Topic:   Output array list or webMethods service append to document list which one is a better option
Sep 25, 2013 20:42 2 Replies 4032 Views Asadul
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Topic Replies (2)
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    idnkx user



    I have a requirement to loop and map over a document list and the document list is having other document lists as childs...

    Well we have different alternatives to map from one structure to other, i would like to know from below which one would be a better alternative:

    1) Output array list in a loop
    2) Using webMethods service append to document list
    3) Mapping using indexes or indicies

    idnkx user


    Hello Asadul,

    It would be better if you avoid appendToDocumentList and try to implement your flow with other two alternatives, reasons below:

    There is a set of reaction which you get when one talks about the usage of appendToDocumentList e.g.

    Performance is badly hit with appendToDocumentList.

    Stay away from appendToDocumentList and use PSUtilities service addToList.

    The alternates of appendToDocList which one should consider before going for appendToDocList.

    [b]Explicit Loop:[/b] If the size of output document list to be created is same as input document list use output array option in loop.

    Sometime there are [b]conditional mappings[/b] and output document list can be different from the input one. In that case try and use PSUtilities.list:addToList. Create a copy of this service in your package and use it.

    [b]Implicit Loop: [/b]for simple lists of the same size, you may want to link them directly in a MAP step and let the IS handle the looping implicitly.

    [b]Java Loop:[/b] Write a java service for looping logic.

    [b]Reasons to avoid appendToDocList:[/b]

    For large lists, appendToDocumentList performs poorly because of the way it is implemented. Every time you call appendToDocumentList, it basically creates a brand new list with size equal to plus 1 (assuming you're appending one item). It then copies all the items from the original list to the new list and puts the appended item at the end of the new list. This frequent memory reallocation and copying of data is what gives you the performance hit.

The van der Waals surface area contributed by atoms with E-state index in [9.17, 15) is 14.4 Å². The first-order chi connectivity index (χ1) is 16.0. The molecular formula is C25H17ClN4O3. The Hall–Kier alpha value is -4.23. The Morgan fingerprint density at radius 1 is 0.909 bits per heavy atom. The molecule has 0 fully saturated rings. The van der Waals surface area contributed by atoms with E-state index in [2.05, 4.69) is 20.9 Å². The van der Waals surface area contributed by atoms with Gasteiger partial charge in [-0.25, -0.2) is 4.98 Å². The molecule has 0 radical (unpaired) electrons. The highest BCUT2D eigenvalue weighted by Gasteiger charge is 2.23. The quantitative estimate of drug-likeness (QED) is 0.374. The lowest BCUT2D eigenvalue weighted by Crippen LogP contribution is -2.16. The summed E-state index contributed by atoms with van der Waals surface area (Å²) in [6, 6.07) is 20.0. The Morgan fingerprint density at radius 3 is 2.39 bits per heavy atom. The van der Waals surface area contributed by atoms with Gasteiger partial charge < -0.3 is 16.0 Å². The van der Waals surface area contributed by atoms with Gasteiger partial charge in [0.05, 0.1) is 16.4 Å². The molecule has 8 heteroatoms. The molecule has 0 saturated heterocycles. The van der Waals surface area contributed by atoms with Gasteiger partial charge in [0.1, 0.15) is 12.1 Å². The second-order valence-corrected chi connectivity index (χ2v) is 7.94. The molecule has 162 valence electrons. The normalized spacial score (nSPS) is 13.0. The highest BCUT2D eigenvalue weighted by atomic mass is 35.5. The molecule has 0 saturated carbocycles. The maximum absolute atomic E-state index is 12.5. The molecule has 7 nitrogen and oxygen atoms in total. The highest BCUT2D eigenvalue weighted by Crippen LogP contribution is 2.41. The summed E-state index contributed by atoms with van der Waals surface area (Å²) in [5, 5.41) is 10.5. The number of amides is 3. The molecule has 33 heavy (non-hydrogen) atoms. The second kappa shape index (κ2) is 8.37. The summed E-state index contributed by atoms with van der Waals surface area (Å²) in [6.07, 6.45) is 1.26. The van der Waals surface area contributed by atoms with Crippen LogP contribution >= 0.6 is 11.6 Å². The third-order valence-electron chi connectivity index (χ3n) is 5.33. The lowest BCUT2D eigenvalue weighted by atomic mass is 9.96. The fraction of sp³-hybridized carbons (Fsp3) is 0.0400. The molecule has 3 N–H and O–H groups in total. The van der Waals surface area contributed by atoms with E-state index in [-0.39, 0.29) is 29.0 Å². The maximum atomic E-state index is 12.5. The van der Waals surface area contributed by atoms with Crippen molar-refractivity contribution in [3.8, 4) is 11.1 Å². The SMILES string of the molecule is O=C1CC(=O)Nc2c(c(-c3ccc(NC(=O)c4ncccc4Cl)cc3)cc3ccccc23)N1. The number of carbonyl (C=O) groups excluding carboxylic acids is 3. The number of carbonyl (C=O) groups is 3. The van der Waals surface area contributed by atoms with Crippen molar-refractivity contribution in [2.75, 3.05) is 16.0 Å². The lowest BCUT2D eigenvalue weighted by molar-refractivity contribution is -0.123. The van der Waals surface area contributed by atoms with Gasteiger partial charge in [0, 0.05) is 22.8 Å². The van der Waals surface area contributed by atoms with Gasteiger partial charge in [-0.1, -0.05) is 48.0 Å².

When you use an output array, output array is allocated once with the same size as the input array so you don't run into this problem.

    Test to compare different methods of mapping a source list to a target list involving large lists (up to 100,000 items), and at the time, they ranked as follows from fastest to slowest:

    1. [b]Java Loop:[/b] looping done through a Java service.

    2. [b]Implicit Loop:[/b] for simple lists of the same size, you may want to link them directly in a MAP step and let the IS handle looping implicitly. Works when the variable names inside a doc list are identical.

    3. [b]Explicit Loop:[/b] using a LOOP step and its Output Array.

    4. [b]Append to Array List:[/b] similar to append to document list except that an array list is used in the background so there's no reallocation and copying of data. It is important to set an appropriate initial size to maximize performance.

    5. [b]Append to Document List:[/b] using the WmPublic service.

    6. [b]Dynamic Index:[/b] using a LOOP step without specifying Output Array and mapping to a specific item in the output list using a variable index

    [b]Note:[/b] Time taken to copy the lists grew linearly as the size of the list grew for method 1 to 4 and grew exponentially for method 5,6.

    One new question arises after reading "appendToDocumentList performs poorly for larger lists" is what is a large list? It depends on the physical resources available to the IS and complexity of your mappings, etc.

    Hope now you got all the alternatives in place.


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